1. I think presented this project as a fundamental and philosophical alternative to the path created by MU. Although it sounds crazy from a business perspective, I feel that there is enough anger and resentment from the physicians about the process that they would be willing to risk the reimbursement costs, granted nothing changes with the law until 2015. However, we’ve got 2 1/2 years to go and a lot can change from now until then. I working from other angles with my project from a state legislation level to see there are ways to “exempt” open-source software from this crippling law, especially regarding the reimbursement reduction. Punitive measures usually will not effect change, if we’re trying to encourage EHR adoption.

    2. I agree with your PM statement. I could not have managed my own clinic over the past 2 years (which was my real live “testbed” so to speak) without this feature in my EHR. That is why it is built into my system – it just doesn’t look like the traditional PM layout, but then again I designed it from a physician’s point of view.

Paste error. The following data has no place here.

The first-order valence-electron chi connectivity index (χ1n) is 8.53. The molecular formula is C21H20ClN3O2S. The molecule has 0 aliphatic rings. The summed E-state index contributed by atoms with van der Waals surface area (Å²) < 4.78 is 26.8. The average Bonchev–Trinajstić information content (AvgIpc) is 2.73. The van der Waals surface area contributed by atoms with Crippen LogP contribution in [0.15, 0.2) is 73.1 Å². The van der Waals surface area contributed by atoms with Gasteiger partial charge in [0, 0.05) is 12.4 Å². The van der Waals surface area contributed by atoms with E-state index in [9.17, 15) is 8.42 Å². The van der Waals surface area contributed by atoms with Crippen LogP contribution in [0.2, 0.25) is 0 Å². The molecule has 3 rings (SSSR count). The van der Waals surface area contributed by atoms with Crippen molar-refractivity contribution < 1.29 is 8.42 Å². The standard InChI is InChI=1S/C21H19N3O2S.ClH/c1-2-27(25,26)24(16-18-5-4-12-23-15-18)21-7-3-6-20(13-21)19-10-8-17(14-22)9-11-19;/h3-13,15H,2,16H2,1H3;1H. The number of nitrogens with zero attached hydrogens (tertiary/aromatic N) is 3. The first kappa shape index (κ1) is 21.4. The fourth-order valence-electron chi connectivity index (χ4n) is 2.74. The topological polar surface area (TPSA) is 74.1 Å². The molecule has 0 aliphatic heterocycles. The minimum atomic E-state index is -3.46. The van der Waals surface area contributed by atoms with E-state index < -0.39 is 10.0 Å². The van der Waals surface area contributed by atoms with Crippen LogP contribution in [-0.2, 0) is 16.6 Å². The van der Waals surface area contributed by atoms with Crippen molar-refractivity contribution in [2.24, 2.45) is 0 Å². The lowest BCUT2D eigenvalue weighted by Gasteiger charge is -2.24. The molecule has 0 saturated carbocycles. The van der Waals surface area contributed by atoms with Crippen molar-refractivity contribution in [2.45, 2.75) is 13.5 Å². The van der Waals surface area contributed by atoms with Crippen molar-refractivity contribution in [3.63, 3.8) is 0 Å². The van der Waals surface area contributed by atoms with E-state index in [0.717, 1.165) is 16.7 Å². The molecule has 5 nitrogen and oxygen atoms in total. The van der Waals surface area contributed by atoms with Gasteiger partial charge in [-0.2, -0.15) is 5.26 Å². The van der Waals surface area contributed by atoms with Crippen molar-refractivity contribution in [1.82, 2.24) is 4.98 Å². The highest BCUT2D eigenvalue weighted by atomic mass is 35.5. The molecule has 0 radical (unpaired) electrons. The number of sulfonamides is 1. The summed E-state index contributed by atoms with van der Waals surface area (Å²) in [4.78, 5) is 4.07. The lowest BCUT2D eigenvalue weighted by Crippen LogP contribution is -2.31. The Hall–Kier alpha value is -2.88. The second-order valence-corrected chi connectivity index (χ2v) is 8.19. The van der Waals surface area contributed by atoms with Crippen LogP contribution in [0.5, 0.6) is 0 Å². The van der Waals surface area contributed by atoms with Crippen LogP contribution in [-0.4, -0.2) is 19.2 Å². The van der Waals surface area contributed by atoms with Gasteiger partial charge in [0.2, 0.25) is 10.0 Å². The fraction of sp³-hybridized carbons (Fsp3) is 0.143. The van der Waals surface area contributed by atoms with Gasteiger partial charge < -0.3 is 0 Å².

3. Yes, this project gives you 2 options to install – do it on your own. However, what I mentioned on my project page is that I provide consulting services (like Acquia for Drupal and Red Hat for Linux) for installing the system and services to transition to system successfully.

    Thank you for the comments about some of the features you mentioned. It looks like what you mentioned are minor bugs, which would be rectified when the next version comes out approximately within the next 2 weeks.

  • R Troy,
    They had a whole discussion about EHR certification and open source when the idea of a certified EHR for EHR incentive money first came out. I’ll have to dig to find the discussion, and I’m not sure I ever saw the final result. There are a lot of issues with it. For example, it’s open source so anyone can modify it, so there are no two open source EHR that are the same, so how does that work with certification. It gets ugly.

    The interesting thing is that ONC is actually very positive on open source and they use it themselves for many projects. I think they’re stuck between a rock and a hard place.

  • I’ve had one big issue with MU for a while; that it should only affect practices with Medicare and Medicaid. Now I think I’ve a second; that open source users not only don’t get any incentives, they can still be penalized even if the system they use does everything CMS needs it to do.

  • R Troy,